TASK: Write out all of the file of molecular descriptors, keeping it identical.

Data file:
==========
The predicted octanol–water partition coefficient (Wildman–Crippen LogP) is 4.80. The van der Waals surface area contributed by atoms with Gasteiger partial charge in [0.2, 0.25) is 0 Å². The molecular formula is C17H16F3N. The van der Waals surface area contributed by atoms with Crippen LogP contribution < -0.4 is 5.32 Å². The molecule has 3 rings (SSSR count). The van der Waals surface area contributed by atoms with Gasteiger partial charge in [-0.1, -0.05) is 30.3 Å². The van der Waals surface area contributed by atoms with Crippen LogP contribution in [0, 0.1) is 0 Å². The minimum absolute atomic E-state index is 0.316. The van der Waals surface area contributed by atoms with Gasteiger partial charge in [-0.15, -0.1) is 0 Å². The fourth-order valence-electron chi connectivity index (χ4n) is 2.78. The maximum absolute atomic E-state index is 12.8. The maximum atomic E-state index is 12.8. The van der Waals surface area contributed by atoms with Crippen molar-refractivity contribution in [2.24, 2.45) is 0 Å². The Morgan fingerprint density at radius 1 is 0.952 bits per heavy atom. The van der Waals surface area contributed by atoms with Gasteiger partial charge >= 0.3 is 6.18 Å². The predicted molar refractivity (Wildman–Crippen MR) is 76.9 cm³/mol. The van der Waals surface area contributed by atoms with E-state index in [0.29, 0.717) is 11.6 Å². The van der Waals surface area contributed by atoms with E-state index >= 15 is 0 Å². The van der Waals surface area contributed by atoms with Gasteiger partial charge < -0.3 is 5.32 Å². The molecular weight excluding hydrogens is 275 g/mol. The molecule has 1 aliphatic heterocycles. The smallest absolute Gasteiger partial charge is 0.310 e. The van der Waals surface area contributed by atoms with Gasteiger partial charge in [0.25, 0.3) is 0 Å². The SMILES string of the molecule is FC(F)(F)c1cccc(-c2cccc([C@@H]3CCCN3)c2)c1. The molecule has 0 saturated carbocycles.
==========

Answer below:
The predicted octanol–water partition coefficient (Wildman–Crippen LogP) is 4.80. The van der Waals surface area contributed by atoms with Gasteiger partial charge in [0.2, 0.25) is 0 Å². The molecular formula is C17H16F3N. The van der Waals surface area contributed by atoms with Crippen LogP contribution < -0.4 is 5.32 Å². The molecule has 3 rings (SSSR count). The van der Waals surface area contributed by atoms with Gasteiger partial charge in [-0.1, -0.05) is 30.3 Å². The van der Waals surface area contributed by atoms with Crippen LogP contribution in [0, 0.1) is 0 Å². The minimum absolute atomic E-state index is 0.316. The van der Waals surface area contributed by atoms with Gasteiger partial charge in [-0.15, -0.1) is 0 Å². The fourth-order valence-electron chi connectivity index (χ4n) is 2.78. The maximum absolute atomic E-state index is 12.8. The maximum atomic E-state index is 12.8. The van der Waals surface area contributed by atoms with Crippen molar-refractivity contribution in [2.24, 2.45) is 0 Å². The Morgan fingerprint density at radius 1 is 0.952 bits per heavy atom. The van der Waals surface area contributed by atoms with Gasteiger partial charge >= 0.3 is 6.18 Å². The predicted molar refractivity (Wildman–Crippen MR) is 76.9 cm³/mol. The van der Waals surface area contributed by atoms with E-state index in [0.29, 0.717) is 11.6 Å². The van der Waals surface area contributed by atoms with E-state index >= 15 is 0 Å². The van der Waals surface area contributed by atoms with Gasteiger partial charge < -0.3 is 5.32 Å². The molecular weight excluding hydrogens is 275 g/mol. The molecule has 1 aliphatic heterocycles. The smallest absolute Gasteiger partial charge is 0.310 e. The van der Waals surface area contributed by atoms with Gasteiger partial charge in [0.25, 0.3) is 0 Å². The SMILES string of the molecule is FC(F)(F)c1cccc(-c2cccc([C@@H]3CCCN3)c2)c1. The molecule has 0 saturated carbocycles.